Timing and chronicity of child neglect and substance use in early adulthood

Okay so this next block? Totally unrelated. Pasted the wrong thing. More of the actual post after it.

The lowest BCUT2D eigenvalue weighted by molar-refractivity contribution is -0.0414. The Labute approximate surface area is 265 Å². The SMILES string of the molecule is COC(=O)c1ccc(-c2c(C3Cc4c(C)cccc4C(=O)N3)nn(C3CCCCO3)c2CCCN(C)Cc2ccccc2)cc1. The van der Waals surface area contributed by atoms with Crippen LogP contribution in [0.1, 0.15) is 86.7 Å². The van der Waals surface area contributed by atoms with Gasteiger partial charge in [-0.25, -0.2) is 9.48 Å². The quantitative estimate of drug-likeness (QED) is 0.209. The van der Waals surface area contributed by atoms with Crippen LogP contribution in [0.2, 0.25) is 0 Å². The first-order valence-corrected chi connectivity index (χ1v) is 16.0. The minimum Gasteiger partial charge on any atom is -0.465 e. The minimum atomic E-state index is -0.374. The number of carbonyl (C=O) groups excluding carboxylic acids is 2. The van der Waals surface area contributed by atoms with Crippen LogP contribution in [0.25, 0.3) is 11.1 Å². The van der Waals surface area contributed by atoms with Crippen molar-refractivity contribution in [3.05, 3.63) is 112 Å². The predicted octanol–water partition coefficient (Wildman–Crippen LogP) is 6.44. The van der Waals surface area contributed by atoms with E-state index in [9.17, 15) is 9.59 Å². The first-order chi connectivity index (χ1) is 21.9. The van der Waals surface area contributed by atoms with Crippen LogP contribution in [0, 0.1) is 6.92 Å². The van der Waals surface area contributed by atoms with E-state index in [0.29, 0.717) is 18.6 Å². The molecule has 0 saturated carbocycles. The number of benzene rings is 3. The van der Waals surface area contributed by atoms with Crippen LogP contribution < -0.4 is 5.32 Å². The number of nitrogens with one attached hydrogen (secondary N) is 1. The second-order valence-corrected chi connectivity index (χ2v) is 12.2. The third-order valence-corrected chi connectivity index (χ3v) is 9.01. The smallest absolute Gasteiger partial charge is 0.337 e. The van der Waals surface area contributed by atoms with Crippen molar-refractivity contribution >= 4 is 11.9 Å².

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BACKGROUND: Neglect is the most common form of child maltreatment with consequences that appear to be as serious as for abuse. Despite this, the problem has received less than its due attention. OBJECTIVE: To examine the relationship between the timing and chronicity of neglect during childhood and substance use in early adulthood. PARTICIPANTS AND SETTING: The sample consisted of a subset of 475 participants from the prospective Longitudinal Studies of Child Abuse and Neglect (LONGSCAN) consortium from five geographic areas around the U.S. METHOD: Neglect was assessed using abstracted information from CPS reports (birth-18) and self-reports of neglect (12-18). Participants completed a follow-up online survey (mean age of 24 years) that probed their use of substances. RESULTS: The prevalence of substance use during the past year was comparable in this high-risk sample to the general population. Latent class analysis supported the presence of three groups related to the presence and timing of neglect: Chronic Neglect, Late Neglect and Limited Neglect. Late Neglect was the pattern most strongly linked to substance use in early adulthood. CONCLUSIONS: High-risk youth experiencing neglect beginning in mid- adolescence are especially vulnerable to later substance use. Those working with such youth and their families can play a valuable role helping ensure their basic needs are adequately met, and recognizing early signs of substance use and abuse.
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